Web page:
First, if you are looking for a reprise of Fareed Zakaria's piece with the same title in the immediate aftermath of 9/11, this piece is unrelated. That piece is on Newsweek here. This piece if about the amount of disdain technologists (in general) get from the reading public.
In a way, I should be the last person to talk about this after my decades long - since high school - interest in technology.
Over the last few months, as I have drifted away from technology, I have started catching glimpses of what techies sound like to the general public.
I will take as my Hacker News as my reference website which is where programmers, hard core techies, and general nerds hang out to shoot the breeze and discuss the (mostly) tech related goings on in the world.
Exhibit A: Wordgasms
I want you to read this comment. Then, I want you to simply guess what topic they are commenting on. I'll give you 5 seconds.
Ok, what was your guess?
They were discussing an incident where the venerable NPR retracted a story because their journalist did a piss poor job validating all sides of the story. You can read the entire story @ this link.
NPR retracting a story is big but isn't the end of the world. On the other hand, if you were to read this comment, it very quickly talks in such abstract terms that it could just as well be about cyber terrorism, NSA, the Sony hack from a few years ago, or Cambridge Analytica.
I recognize this tendency in myself too. The need to find a meta pattern which I can use to categorize, pigeonhole, box a problem or a situation. I'm sure I have driven away enough people with such wordgasms of my own.
Exhibit B: Bloodless Arguments
This example is more a reflection on the moderation policies at Hacker News.
Notice how bloodless the argument is?
These two people clearly don't see eye to eye on some subject. Yet, they are unflinching in their commitment to civil discourse. They keep their verbiage neutral - "...has been left uncontested". By whom? "Well, I'm not going to take names but I will look pointedly at the guy whose comment I am replying to. You draw your own conclusions."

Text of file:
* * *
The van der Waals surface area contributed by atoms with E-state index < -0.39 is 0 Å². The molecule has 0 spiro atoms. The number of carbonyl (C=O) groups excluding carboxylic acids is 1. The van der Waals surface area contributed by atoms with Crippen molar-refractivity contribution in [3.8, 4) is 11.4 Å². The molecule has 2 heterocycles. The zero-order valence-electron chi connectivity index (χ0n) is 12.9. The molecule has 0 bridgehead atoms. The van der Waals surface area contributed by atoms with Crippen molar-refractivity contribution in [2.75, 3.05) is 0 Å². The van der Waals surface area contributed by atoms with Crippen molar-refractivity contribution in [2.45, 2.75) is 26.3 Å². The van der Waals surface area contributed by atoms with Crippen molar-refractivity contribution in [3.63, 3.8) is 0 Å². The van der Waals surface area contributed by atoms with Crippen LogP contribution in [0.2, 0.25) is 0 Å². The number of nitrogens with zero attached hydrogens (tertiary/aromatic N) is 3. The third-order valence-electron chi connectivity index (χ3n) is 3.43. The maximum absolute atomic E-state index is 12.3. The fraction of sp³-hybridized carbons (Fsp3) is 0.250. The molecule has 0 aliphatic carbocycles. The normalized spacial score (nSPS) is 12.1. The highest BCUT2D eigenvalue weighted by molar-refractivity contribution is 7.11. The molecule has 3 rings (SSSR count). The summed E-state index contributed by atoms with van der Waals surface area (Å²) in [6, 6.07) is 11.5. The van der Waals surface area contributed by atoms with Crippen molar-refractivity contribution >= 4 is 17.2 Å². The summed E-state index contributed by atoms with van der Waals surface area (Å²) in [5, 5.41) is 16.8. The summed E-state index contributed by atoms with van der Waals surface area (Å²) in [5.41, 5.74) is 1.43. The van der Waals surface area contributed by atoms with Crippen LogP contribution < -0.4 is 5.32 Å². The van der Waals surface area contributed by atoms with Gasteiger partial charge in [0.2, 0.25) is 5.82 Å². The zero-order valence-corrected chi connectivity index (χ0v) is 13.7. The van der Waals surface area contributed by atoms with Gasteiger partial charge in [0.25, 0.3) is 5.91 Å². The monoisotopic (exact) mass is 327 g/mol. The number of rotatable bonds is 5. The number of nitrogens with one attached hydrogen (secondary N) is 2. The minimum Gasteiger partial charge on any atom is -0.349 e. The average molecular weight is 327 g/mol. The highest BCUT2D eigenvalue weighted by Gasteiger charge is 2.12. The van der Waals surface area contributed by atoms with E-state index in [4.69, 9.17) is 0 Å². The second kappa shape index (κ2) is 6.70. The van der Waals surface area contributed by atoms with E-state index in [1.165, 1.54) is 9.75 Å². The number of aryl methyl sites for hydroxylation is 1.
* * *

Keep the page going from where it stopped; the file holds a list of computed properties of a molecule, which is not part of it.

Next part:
There is nothing wrong with politeness. There is something uninteresting in a discussion which stays studiedly inoffensive.
Exhibit C: Trivia
Techies have made researching things a personal project. This commenter for instance was sufficiently energized by the post to research larchwood on WP aka Wikipedia.
(This comments relates to a post about a 11,000 year old statue discovered in the 1890s.)
While, personally, I love this comment because it creates a fantastic context inside which to understand the post itself, it is also a great example of the amount of detail techies seem to obtain, retain, and regurgitate at will.
So, my point is...
That techies are a unique breed with a unique way of seeing the world. If you are selling to them, buying from them, trying to market to them, you need to know what you are likely to encounter.
Techies, almost invariably, believe that they are right and the world is wrong about the important things in life. They aren't going to change but if you were to recognize and play to this aspect of the techie world, you could, possibly, maybe, not enter into a adversarial feedback loop with negative outcomes where your claims are contested without mercy with references and indexes to Wiki entries. You have been warned.